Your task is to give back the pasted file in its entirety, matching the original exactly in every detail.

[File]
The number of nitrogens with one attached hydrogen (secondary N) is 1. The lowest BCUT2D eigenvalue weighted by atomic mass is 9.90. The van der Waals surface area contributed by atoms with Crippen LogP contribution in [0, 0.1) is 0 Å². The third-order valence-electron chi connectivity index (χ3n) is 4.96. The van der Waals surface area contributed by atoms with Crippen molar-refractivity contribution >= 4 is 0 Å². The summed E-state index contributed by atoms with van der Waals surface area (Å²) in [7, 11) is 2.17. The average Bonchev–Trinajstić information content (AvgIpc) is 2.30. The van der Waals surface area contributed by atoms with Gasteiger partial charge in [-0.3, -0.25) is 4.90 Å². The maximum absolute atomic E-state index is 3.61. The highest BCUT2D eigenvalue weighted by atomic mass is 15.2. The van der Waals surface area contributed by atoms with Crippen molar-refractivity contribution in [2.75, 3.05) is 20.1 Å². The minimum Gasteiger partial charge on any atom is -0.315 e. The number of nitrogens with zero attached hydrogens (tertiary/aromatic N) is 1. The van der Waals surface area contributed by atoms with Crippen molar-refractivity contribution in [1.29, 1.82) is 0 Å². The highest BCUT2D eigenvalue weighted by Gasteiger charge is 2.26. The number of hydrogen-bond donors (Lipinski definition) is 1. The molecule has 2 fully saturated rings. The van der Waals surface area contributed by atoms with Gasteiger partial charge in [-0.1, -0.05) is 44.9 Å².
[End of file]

The number of nitrogens with one attached hydrogen (secondary N) is 1. The lowest BCUT2D eigenvalue weighted by atomic mass is 9.90. The van der Waals surface area contributed by atoms with Crippen LogP contribution in [0, 0.1) is 0 Å². The third-order valence-electron chi connectivity index (χ3n) is 4.96. The van der Waals surface area contributed by atoms with Crippen molar-refractivity contribution >= 4 is 0 Å². The summed E-state index contributed by atoms with van der Waals surface area (Å²) in [7, 11) is 2.17. The average Bonchev–Trinajstić information content (AvgIpc) is 2.30. The van der Waals surface area contributed by atoms with Gasteiger partial charge in [-0.3, -0.25) is 4.90 Å². The maximum absolute atomic E-state index is 3.61. The highest BCUT2D eigenvalue weighted by atomic mass is 15.2. The van der Waals surface area contributed by atoms with Crippen molar-refractivity contribution in [2.75, 3.05) is 20.1 Å². The minimum Gasteiger partial charge on any atom is -0.315 e. The number of nitrogens with zero attached hydrogens (tertiary/aromatic N) is 1. The van der Waals surface area contributed by atoms with Crippen molar-refractivity contribution in [1.29, 1.82) is 0 Å². The highest BCUT2D eigenvalue weighted by Gasteiger charge is 2.26. The number of hydrogen-bond donors (Lipinski definition) is 1. The molecule has 2 fully saturated rings. The van der Waals surface area contributed by atoms with Gasteiger partial charge in [-0.1, -0.05) is 44.9 Å².